Scientific Name:

Magnolia macrophylla

Common Name:

Bigleaf Magnolia

Scientific Name Pronounciation:

mag-NO-lee-uh mak-roh-FIL-uh

Plant Type:


Plant Hardiness Zones:


Plant Hardiness Zone(s):

Usual Size:

30-60 ft. H (occasionally taller) X 20-30 ft. W


8-14 inches wide; creamy white with 6-9 petals (or tepals); inner 3 petals may have a purple stain near base; blooms in late spring after leaves appear; fragrant

Bloom Time Notes:



Deciduous; oblong, widest near pointed tip; very large, at 12-36 inches long and 7-12 inches wide; "eared" or lobed at base; alternate, simple, borne in pseudo-whorls; bright green and smooth above, light gray and downy below; on 2-4-inch stalks; large, woolly, light green terminal buds.


Rounded, egg-shaped, rose-colored, about 3 inches long which contains fleshy seeds.


Birds love the fleshy seeds.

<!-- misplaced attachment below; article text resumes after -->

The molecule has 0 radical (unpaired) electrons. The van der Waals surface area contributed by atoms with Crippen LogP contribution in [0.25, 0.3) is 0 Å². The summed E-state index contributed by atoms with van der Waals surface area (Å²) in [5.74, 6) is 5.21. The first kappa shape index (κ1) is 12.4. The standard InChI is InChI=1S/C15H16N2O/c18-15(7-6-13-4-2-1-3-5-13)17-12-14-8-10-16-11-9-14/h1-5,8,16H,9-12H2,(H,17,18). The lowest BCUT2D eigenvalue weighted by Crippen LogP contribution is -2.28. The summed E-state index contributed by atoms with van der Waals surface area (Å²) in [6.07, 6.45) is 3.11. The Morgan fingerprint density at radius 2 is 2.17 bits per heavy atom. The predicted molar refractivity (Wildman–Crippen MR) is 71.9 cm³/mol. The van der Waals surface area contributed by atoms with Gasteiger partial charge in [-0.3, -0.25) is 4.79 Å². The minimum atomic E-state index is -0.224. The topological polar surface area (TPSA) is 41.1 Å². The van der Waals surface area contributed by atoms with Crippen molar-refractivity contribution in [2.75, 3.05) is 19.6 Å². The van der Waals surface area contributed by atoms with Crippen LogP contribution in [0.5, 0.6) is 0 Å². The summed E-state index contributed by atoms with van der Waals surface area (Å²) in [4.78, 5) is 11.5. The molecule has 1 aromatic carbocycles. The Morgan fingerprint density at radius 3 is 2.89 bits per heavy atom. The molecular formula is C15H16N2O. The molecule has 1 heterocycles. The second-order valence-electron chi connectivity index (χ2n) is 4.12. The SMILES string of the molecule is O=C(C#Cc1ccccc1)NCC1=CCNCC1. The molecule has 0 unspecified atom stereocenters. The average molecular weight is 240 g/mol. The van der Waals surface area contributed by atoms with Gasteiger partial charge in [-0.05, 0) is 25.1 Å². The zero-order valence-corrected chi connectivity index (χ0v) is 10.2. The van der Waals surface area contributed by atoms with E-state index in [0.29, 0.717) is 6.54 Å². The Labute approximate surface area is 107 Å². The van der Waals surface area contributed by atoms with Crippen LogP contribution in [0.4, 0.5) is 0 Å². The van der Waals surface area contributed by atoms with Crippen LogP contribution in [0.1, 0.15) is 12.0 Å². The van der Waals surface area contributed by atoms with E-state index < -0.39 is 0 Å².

Natural Habitat:

Understory tree of rich wooded ravines in isolated populations.


Layering in early spring or by seed; to propagate by seed, harvest the fruit in the fall after the seeds have swollen and are bright red; fleshy seed covering should be removed by rubbing it off under running water; best sown in a cold frame as soon as it is ripe; plagued by poor seed set and low seed viability.

Bloom Time:

Sun or Shade:

Companion Plants:

Cultural Notes:

Bigleaf Magnolia (Magnolia macrophylla) is best used in large landscape situations, not for smaller subdivision lots; performs best in loose, moist, well-drained, neutral to acidic soil; part sun to partial shade; protect from strong winds to avoid torn leaves, although some sources indicate success with plantings in full sun for a dramatic specimen tree (especially when a tropical effect is desired such as near a swimming pool!).


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